If the livestock census of the Department of Animal Husbandry is any indication, it's safe to say that the traditional milch animal, the buffalo, is on its way out from Madurai district.
The black animal, once a primary source of milk, is shrinking in population owing to depletion of water sources, disappearing grazing lands, infertility and conversion of agricultural lands into ‘real estate’ plots. Animal husbandry experts and veterinarians warn that the buffalo is fast losing its relevance in the dairy sector in Madurai.
Their declining numbers is a cause of concern to officials. The 16th livestock census in the year 2000 had recorded the buffalo population in Madurai district at 54,767. It came drastically down to 12, 380 during the 17th livestock census in 2004-05. Two years later in 2007, the number plunged to 6,205.
“Buffaloes need more water to sustain themselves. Unfortunately most of our water bodies have dried up. Hot climate coupled with lack of water are forcing the farmers to switch over to white cattle. If buffaloes are to survive, we need to look into their feeding and breeding,” says P.Rajasekaran, Joint Director of Animal Husbandry, Madurai district.
Observers say that buffalo milk (erumai paal) used to enjoy a premium rate some years back due to huge demand from hotels, tea stalls, milk vendors and sweet makers. But now farmers are forced to switch over to crossbreeds and cows.
Retired Deputy Director P.Pothi suggests that the State Government should launch exclusive schemes with subsidies to encourage buffalo breeding.
“Thermo dynamics is involved in buffalo management. There is falling conception rate and rising infertility among buffaloes (murrah and surti varieties) as farmers are unable to detect the breeding cycle discharge at right time. There is a perception that handling of buffaloes is tough,but that is wrong,” he says.
The colour of the buffalo is also working to its disadvantage in changing climatic conditions. M. S. Saravanan, veterinarian at Thirupparankundram Veterinary Dispensary, says that being black in colour it absorbs more heat and the lack of water sources such as ponds and lakes is making things worse.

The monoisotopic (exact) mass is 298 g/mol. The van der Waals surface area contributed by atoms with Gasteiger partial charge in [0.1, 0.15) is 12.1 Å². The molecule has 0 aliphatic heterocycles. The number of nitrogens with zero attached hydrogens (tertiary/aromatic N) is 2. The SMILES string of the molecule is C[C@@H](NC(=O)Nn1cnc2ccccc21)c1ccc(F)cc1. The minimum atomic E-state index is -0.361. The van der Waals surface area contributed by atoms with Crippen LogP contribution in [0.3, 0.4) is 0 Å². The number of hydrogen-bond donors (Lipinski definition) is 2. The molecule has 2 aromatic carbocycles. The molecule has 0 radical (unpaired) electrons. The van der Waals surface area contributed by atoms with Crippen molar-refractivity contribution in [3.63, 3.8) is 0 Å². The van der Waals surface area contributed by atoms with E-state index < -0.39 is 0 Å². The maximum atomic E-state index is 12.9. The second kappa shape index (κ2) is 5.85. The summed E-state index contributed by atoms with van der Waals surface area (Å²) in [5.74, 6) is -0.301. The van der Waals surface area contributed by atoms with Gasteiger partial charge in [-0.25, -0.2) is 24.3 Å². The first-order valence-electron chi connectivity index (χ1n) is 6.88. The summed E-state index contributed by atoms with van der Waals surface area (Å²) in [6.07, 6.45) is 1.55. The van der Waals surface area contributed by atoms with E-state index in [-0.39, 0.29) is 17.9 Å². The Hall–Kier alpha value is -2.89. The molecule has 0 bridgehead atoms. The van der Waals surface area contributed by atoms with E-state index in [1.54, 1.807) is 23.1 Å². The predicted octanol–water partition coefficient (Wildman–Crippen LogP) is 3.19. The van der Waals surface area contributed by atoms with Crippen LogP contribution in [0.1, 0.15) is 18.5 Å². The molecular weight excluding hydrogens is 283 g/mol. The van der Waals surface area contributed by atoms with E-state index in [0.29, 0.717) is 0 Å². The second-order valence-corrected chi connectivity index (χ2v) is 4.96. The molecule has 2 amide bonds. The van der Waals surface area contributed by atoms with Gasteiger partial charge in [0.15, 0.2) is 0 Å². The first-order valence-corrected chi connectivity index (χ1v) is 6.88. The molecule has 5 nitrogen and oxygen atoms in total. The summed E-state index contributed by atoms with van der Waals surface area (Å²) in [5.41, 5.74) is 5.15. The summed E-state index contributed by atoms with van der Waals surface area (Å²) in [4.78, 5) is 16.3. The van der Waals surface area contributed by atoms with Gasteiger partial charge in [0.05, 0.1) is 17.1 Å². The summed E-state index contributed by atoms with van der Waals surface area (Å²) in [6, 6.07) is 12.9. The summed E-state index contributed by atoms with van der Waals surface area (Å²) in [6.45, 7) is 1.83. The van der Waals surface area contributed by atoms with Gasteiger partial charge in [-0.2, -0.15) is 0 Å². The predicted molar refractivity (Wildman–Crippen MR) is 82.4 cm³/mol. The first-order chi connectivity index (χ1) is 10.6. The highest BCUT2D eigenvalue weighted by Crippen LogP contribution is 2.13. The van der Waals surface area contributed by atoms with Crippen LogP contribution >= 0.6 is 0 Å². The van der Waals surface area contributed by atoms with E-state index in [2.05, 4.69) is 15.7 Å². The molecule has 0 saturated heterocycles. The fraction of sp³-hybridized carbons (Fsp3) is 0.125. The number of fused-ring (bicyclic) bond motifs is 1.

“One buffalo consumes 70 litres of water per day and we can imagine its plight these days. Only in places where there is water source for them to wallow, they can survive,” he says.
Dr.Pothi says that the Department of Animal Husbandry should not allow buffaloes to vanish since they have been an integral part of the dairy sector. “Milk production is going up due to white cattle but it is sad that man-made wrongs are threatening the very existence of buffaloes in Madurai district,” he says.
However, there is some hope. There are farmers like 23-year-old A.Senthilkumar of Nilaiyur whose family has kept buffaloes for the past 25 years. “I spend Rs.200 per day and earn Rs.500 by supplying milk to tea shops. Per day, I am getting 55 litres of milk from 10 buffaloes. Luckily, we have water tanks in our area,” he says.
The Animal Husbandry Department is now eagerly awaiting the consolidated numbers of the 19th Livestock Census Report of Madurai district to see the latest numbers. “I hope that farmers go back to rearing buffaloes. We have schemes for fodder development and free supply of fodder seeds for the entire year. But the resolve should be to save water bodies for the future of our livestock,” says Dr.Rajasekaran.
A buffalo costs Rs.35,000 to Rs.40,000 and its milk has seven per cent fat content which is higher than that of cows' milk (4.5 per cent). “At a time when there is good demand for milk sweets and milk by-products, I hope the buffalo will bounce back and farmers realise their potential,” Dr.Pothi said.